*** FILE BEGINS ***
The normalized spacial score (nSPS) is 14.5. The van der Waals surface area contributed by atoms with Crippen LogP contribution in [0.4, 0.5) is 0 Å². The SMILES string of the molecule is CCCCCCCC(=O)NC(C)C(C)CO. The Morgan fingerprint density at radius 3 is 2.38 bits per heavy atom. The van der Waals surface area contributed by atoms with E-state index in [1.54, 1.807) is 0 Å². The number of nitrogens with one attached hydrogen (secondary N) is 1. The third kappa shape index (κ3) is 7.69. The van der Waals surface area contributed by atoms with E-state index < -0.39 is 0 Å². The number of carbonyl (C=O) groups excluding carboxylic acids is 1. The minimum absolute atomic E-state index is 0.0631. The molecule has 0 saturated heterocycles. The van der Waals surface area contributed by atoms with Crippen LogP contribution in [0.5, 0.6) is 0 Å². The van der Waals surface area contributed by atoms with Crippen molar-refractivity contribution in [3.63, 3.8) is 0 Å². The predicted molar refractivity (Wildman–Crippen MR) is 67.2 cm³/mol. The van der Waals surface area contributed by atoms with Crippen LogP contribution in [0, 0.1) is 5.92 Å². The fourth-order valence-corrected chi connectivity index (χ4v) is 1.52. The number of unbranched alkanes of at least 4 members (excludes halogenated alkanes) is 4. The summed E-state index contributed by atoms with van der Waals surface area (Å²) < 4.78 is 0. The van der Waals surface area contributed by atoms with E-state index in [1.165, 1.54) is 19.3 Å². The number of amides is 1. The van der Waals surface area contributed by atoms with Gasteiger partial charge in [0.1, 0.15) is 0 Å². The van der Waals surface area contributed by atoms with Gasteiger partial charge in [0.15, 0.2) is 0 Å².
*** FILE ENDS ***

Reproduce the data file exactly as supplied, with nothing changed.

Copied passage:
The normalized spacial score (nSPS) is 14.5. The van der Waals surface area contributed by atoms with Crippen LogP contribution in [0.4, 0.5) is 0 Å². The SMILES string of the molecule is CCCCCCCC(=O)NC(C)C(C)CO. The Morgan fingerprint density at radius 3 is 2.38 bits per heavy atom. The van der Waals surface area contributed by atoms with E-state index in [1.54, 1.807) is 0 Å². The number of nitrogens with one attached hydrogen (secondary N) is 1. The third kappa shape index (κ3) is 7.69. The van der Waals surface area contributed by atoms with E-state index < -0.39 is 0 Å². The number of carbonyl (C=O) groups excluding carboxylic acids is 1. The minimum absolute atomic E-state index is 0.0631. The molecule has 0 saturated heterocycles. The van der Waals surface area contributed by atoms with Crippen LogP contribution in [0.5, 0.6) is 0 Å². The van der Waals surface area contributed by atoms with Crippen molar-refractivity contribution in [3.63, 3.8) is 0 Å². The predicted molar refractivity (Wildman–Crippen MR) is 67.2 cm³/mol. The van der Waals surface area contributed by atoms with Crippen LogP contribution in [0, 0.1) is 5.92 Å². The fourth-order valence-corrected chi connectivity index (χ4v) is 1.52. The number of unbranched alkanes of at least 4 members (excludes halogenated alkanes) is 4. The summed E-state index contributed by atoms with van der Waals surface area (Å²) < 4.78 is 0. The van der Waals surface area contributed by atoms with E-state index in [1.165, 1.54) is 19.3 Å². The number of amides is 1. The van der Waals surface area contributed by atoms with Gasteiger partial charge in [0.1, 0.15) is 0 Å². The van der Waals surface area contributed by atoms with Gasteiger partial charge in [0.15, 0.2) is 0 Å².